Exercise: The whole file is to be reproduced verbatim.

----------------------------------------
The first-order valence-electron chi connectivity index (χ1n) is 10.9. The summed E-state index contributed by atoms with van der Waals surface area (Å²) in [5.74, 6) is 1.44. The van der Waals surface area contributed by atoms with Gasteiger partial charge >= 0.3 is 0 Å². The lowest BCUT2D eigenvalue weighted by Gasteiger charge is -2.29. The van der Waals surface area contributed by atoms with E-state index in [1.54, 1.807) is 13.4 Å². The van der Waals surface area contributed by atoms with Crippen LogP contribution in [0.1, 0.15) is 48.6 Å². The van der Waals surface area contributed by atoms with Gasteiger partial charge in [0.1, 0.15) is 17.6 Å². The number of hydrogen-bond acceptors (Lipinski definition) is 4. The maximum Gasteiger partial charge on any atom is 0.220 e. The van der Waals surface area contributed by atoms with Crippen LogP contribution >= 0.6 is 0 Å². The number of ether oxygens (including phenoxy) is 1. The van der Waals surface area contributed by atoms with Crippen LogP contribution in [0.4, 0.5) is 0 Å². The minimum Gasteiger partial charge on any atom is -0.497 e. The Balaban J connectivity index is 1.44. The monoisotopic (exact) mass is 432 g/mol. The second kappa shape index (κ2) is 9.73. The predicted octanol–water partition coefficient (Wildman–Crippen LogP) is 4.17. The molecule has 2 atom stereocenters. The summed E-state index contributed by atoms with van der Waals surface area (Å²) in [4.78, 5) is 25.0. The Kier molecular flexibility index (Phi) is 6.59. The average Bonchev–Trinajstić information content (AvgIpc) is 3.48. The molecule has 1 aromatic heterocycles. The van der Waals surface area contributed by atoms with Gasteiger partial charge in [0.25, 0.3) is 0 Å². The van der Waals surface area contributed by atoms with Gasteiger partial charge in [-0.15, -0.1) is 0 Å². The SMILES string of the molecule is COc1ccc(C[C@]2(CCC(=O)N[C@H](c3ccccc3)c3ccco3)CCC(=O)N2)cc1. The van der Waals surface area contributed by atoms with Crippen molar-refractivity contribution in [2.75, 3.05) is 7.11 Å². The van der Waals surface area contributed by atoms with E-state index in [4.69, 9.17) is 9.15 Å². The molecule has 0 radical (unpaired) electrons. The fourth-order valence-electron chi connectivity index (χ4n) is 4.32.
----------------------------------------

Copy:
The first-order valence-electron chi connectivity index (χ1n) is 10.9. The summed E-state index contributed by atoms with van der Waals surface area (Å²) in [5.74, 6) is 1.44. The van der Waals surface area contributed by atoms with Gasteiger partial charge >= 0.3 is 0 Å². The lowest BCUT2D eigenvalue weighted by Gasteiger charge is -2.29. The van der Waals surface area contributed by atoms with E-state index in [1.54, 1.807) is 13.4 Å². The van der Waals surface area contributed by atoms with Crippen LogP contribution in [0.1, 0.15) is 48.6 Å². The van der Waals surface area contributed by atoms with Gasteiger partial charge in [0.1, 0.15) is 17.6 Å². The number of hydrogen-bond acceptors (Lipinski definition) is 4. The maximum Gasteiger partial charge on any atom is 0.220 e. The van der Waals surface area contributed by atoms with Crippen LogP contribution >= 0.6 is 0 Å². The number of ether oxygens (including phenoxy) is 1. The van der Waals surface area contributed by atoms with Crippen LogP contribution in [0.4, 0.5) is 0 Å². The minimum Gasteiger partial charge on any atom is -0.497 e. The Balaban J connectivity index is 1.44. The monoisotopic (exact) mass is 432 g/mol. The second kappa shape index (κ2) is 9.73. The predicted octanol–water partition coefficient (Wildman–Crippen LogP) is 4.17. The molecule has 2 atom stereocenters. The summed E-state index contributed by atoms with van der Waals surface area (Å²) in [4.78, 5) is 25.0. The Kier molecular flexibility index (Phi) is 6.59. The average Bonchev–Trinajstić information content (AvgIpc) is 3.48. The molecule has 1 aromatic heterocycles. The van der Waals surface area contributed by atoms with Gasteiger partial charge in [0.25, 0.3) is 0 Å². The van der Waals surface area contributed by atoms with Gasteiger partial charge in [-0.15, -0.1) is 0 Å². The SMILES string of the molecule is COc1ccc(C[C@]2(CCC(=O)N[C@H](c3ccccc3)c3ccco3)CCC(=O)N2)cc1. The van der Waals surface area contributed by atoms with Crippen molar-refractivity contribution in [2.75, 3.05) is 7.11 Å². The van der Waals surface area contributed by atoms with E-state index in [4.69, 9.17) is 9.15 Å². The molecule has 0 radical (unpaired) electrons. The fourth-order valence-electron chi connectivity index (χ4n) is 4.32.